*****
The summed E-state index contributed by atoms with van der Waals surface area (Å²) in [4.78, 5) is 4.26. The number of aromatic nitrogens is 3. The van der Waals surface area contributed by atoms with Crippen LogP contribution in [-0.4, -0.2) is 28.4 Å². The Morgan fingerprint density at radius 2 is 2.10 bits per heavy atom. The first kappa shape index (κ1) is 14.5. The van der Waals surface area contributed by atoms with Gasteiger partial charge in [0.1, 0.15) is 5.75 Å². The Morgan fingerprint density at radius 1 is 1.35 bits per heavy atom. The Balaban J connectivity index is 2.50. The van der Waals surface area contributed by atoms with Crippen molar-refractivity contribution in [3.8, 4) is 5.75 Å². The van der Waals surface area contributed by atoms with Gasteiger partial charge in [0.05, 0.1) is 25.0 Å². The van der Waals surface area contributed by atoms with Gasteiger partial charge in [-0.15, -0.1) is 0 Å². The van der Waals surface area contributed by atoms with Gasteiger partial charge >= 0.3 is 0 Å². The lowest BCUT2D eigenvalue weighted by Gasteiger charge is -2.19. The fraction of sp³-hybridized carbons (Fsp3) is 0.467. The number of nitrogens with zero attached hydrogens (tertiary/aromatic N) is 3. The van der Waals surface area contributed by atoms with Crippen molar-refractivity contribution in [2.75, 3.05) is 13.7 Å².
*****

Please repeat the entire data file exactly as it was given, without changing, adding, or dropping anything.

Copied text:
The summed E-state index contributed by atoms with van der Waals surface area (Å²) in [4.78, 5) is 4.26. The number of aromatic nitrogens is 3. The van der Waals surface area contributed by atoms with Crippen LogP contribution in [-0.4, -0.2) is 28.4 Å². The Morgan fingerprint density at radius 2 is 2.10 bits per heavy atom. The first kappa shape index (κ1) is 14.5. The van der Waals surface area contributed by atoms with Gasteiger partial charge in [0.1, 0.15) is 5.75 Å². The Morgan fingerprint density at radius 1 is 1.35 bits per heavy atom. The Balaban J connectivity index is 2.50. The van der Waals surface area contributed by atoms with Crippen molar-refractivity contribution in [3.8, 4) is 5.75 Å². The van der Waals surface area contributed by atoms with Gasteiger partial charge in [0.05, 0.1) is 25.0 Å². The van der Waals surface area contributed by atoms with Gasteiger partial charge in [-0.15, -0.1) is 0 Å². The van der Waals surface area contributed by atoms with Gasteiger partial charge >= 0.3 is 0 Å². The lowest BCUT2D eigenvalue weighted by Gasteiger charge is -2.19. The fraction of sp³-hybridized carbons (Fsp3) is 0.467. The number of nitrogens with zero attached hydrogens (tertiary/aromatic N) is 3. The van der Waals surface area contributed by atoms with Crippen molar-refractivity contribution in [2.75, 3.05) is 13.7 Å².